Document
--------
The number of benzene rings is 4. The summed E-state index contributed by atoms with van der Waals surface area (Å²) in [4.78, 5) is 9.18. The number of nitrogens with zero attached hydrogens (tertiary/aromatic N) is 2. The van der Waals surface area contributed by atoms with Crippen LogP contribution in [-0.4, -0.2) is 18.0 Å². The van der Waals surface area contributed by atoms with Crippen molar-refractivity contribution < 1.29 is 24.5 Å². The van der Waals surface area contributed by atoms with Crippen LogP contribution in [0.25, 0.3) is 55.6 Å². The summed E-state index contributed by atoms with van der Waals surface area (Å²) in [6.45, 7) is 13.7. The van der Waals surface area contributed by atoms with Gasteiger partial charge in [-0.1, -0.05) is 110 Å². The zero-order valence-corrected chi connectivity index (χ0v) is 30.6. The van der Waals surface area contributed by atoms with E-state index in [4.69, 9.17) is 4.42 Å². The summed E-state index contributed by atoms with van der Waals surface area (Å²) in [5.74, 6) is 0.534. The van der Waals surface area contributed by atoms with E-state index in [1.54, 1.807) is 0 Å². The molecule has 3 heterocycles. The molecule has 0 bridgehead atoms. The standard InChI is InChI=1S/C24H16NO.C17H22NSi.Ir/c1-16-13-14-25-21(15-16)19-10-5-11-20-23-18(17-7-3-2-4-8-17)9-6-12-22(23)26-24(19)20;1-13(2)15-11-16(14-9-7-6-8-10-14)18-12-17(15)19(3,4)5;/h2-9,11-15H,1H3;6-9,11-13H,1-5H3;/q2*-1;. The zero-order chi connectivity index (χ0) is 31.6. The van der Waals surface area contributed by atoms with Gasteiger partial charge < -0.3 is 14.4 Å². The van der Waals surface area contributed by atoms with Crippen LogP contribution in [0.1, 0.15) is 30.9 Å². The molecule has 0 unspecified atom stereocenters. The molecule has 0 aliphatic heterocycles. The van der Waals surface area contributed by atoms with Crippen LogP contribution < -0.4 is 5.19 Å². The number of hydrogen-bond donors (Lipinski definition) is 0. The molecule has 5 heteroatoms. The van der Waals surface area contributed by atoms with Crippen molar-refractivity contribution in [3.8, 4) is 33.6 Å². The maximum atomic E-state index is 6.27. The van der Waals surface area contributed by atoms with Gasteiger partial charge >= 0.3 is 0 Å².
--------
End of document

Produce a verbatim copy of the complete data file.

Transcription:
The number of benzene rings is 4. The summed E-state index contributed by atoms with van der Waals surface area (Å²) in [4.78, 5) is 9.18. The number of nitrogens with zero attached hydrogens (tertiary/aromatic N) is 2. The van der Waals surface area contributed by atoms with Crippen LogP contribution in [-0.4, -0.2) is 18.0 Å². The van der Waals surface area contributed by atoms with Crippen molar-refractivity contribution < 1.29 is 24.5 Å². The van der Waals surface area contributed by atoms with Crippen LogP contribution in [0.25, 0.3) is 55.6 Å². The summed E-state index contributed by atoms with van der Waals surface area (Å²) in [6.45, 7) is 13.7. The van der Waals surface area contributed by atoms with Gasteiger partial charge in [-0.1, -0.05) is 110 Å². The zero-order valence-corrected chi connectivity index (χ0v) is 30.6. The van der Waals surface area contributed by atoms with E-state index in [4.69, 9.17) is 4.42 Å². The summed E-state index contributed by atoms with van der Waals surface area (Å²) in [5.74, 6) is 0.534. The van der Waals surface area contributed by atoms with E-state index in [1.54, 1.807) is 0 Å². The molecule has 3 heterocycles. The molecule has 0 bridgehead atoms. The standard InChI is InChI=1S/C24H16NO.C17H22NSi.Ir/c1-16-13-14-25-21(15-16)19-10-5-11-20-23-18(17-7-3-2-4-8-17)9-6-12-22(23)26-24(19)20;1-13(2)15-11-16(14-9-7-6-8-10-14)18-12-17(15)19(3,4)5;/h2-9,11-15H,1H3;6-9,11-13H,1-5H3;/q2*-1;. The zero-order chi connectivity index (χ0) is 31.6. The van der Waals surface area contributed by atoms with Gasteiger partial charge < -0.3 is 14.4 Å². The van der Waals surface area contributed by atoms with Crippen LogP contribution in [0.1, 0.15) is 30.9 Å². The molecule has 0 unspecified atom stereocenters. The molecule has 0 aliphatic heterocycles. The van der Waals surface area contributed by atoms with Crippen LogP contribution < -0.4 is 5.19 Å². The number of hydrogen-bond donors (Lipinski definition) is 0. The molecule has 5 heteroatoms. The van der Waals surface area contributed by atoms with Crippen molar-refractivity contribution in [3.8, 4) is 33.6 Å². The maximum atomic E-state index is 6.27. The van der Waals surface area contributed by atoms with Gasteiger partial charge >= 0.3 is 0 Å².